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3 Myths About Customer Retention

3 Ways You’re Losing Out On Customer Retention

When businesses think about growth, there tends to be a significant emphasis on attracting new customers. After all, how do you increase profits without having a larger audience? It’s a logical perspective, but not necessarily a very accurate one. 

In fact, instead of focusing on new customers, businesses that want to see real financial growth should be focusing on customer retention. That’s where the money is – in repeat sales. 

What else are businesses getting wrong about growth and customer retention? These 3 common myths could be holding your business back, and it’s time to get to the bottom of things.

Myth: If Customers Like Your Product, They’ll Go Out Of Their Way For It
Fact: Sales Have To Be Convenient If You Want To Drive Loyalty

Businesses are deeply invested in the concept of brand loyalty because, well, it’s comforting to think that people have some kind of allegiance to your company and its products. In reality, though, consumers are only willing to buy a brand if that brand offers something in return, even if what they provide is essentially just convenience. 

Ensure that you’re offering a consistent, convenient experience across your sales ecosystem, and that if you encounter even a few customer complaints about functionality, that you correct them immediately. Checkout frustrations are a sure path to cart abandonment and, in short order, brand abandonment.

Myth: Onboarding Should Be Straightforward
Fact: Onboarding Should Be Memorable

Many brands assume that the best way to get people signed up for their services is by keeping onboarding as simple as possible, and there are certainly positives associated with such an approach. That being said, consumers are often at their most engaged when making their first purchase, so they’re willing to be mildly inconvenienced or provide a little more information on the way to their first check-out. Use this to your advantage.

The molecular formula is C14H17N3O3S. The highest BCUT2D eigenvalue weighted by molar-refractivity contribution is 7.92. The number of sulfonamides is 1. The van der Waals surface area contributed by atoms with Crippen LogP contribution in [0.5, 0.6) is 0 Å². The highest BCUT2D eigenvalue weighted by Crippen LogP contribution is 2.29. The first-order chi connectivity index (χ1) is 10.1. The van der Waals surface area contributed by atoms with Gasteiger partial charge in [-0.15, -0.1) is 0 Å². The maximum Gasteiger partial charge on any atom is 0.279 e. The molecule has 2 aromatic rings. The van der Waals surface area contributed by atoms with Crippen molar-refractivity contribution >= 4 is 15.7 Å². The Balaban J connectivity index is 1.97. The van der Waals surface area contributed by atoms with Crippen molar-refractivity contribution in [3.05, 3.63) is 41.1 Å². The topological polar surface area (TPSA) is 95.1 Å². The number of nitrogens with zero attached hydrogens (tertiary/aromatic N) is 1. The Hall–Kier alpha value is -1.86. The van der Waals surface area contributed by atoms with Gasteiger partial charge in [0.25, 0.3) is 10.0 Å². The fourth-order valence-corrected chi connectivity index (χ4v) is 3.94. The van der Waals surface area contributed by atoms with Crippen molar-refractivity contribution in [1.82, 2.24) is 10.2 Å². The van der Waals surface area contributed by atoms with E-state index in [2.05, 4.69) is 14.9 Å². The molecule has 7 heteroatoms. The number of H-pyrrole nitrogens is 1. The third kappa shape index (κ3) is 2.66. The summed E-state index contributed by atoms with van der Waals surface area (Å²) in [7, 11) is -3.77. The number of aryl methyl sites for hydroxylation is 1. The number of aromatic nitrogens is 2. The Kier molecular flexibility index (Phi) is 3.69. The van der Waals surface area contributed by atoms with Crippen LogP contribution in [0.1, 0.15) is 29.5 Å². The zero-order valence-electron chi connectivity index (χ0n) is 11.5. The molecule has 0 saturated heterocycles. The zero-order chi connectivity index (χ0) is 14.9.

Rather than oversimplifying your onboarding process and leaving out valuable information, spend time honing your onboarding stack for customer retention. This is sometimes referred to as creating “thoughtful friction.” Essentially, creating just enough inconvenience or investment that the customer actually feels more invested in your brand. It’s a little bit like the sunk cost fallacy, but it works in your favour.

Myth: You Should Segment Your Audience By Value Or Needs
Fact: Audience Segmentation Demands Narrow Groupings

Segmentation is vital to successful marketing, but if you want to encourage retention and increase customer lifetime value, you can’t just break up your audience into a few general groups. You need to use narrow, customer-focused segmentation practices so that it’s clear to customers that this is about what they want and need, not just about your profit margins. There’s one major challenge at play here, though, which is that if you didn’t collect enough information early on – specifically during that onboarding process – you’ll never be able to do this. Coming back later means missing out on a lot of information, and a lot of sales.

While there’s a lot of debate over how much more cost-effective it is to retain existing customers than it is to acquire new ones, the bottom line is that you need to be attentive to the audience you have, first and foremost. By developing practices that emphasize customer retention from the first moment, you put your brand in the best position to both attract new customers and maximize the value of existing ones.

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